Without Pre-Seed funding, most ventures either can’t get customers, or can’t satisfy initial orders even if they secure interested customers (getting customers to pre-order is not a viable option for many ventures). Without customers, you can’t get revenue. Without revenue, you cannot access Seed funding, which is usually venture capital for startups, or debt financing for small businesses.
Herein lies the Pre-Seed Paradox: You often need some sort of capital to get to revenue, but you typically can’t get capital until you have revenue.
Without Pre-Seed capital, a venture cannot take the crucial step towards building a sustainable business or towards accessing larger amounts of capital. Pre-seed funding is thus one of the most important parts of the funding continuum.
The Common Sources of Pre-Seed Funding
The Pre-Seed stage is often too early for Venture Capitalists or Angel Investors. The latter used to be a viable source of Pre-Seed funding, but many Angels are moving closer to seed-stage investing; that is to say, they want to see revenue. This is especially true in emerging ecosystems, where there are less Angels who are accustomed to evaluating risk in the earliest-stage ventures, as you might find in places like Silicon Valley.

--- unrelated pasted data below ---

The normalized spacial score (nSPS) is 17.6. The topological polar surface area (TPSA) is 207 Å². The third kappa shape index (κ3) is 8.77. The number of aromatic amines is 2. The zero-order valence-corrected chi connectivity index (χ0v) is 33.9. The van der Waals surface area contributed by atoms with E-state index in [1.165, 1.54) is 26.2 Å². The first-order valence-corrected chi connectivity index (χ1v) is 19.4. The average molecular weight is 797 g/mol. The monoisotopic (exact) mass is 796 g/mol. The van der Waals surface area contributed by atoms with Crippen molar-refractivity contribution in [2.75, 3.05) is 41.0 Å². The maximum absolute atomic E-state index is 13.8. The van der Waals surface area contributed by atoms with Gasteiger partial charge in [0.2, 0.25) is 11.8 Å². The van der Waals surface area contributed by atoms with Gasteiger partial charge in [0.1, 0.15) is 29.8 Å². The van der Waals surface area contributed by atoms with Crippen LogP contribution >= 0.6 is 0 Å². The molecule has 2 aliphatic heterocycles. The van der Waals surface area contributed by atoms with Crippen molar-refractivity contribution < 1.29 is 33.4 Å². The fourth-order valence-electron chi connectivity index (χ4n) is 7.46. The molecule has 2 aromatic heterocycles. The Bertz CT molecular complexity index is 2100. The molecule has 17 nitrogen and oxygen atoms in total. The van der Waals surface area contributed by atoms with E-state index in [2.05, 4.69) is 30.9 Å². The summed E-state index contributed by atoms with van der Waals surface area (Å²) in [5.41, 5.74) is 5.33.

Hence, traditional sources of Pre-Seed funding include the (in)famous FFF Round (Friend, Family, and Fools), where you raise money from those in your personal network — rich aunts, rich colleagues, rich friends. For professionals with years of income, Pre-Seed funding can come from personal savings or from putting up assets as collateral to secure debt-financing. For students, who often don’t have savings or assets, Pre-Seed funding is often found in university grants or pitch competitions.
However, these sources of Pre-Seed funding are inherently discriminatory. They assume that an entrepreneur: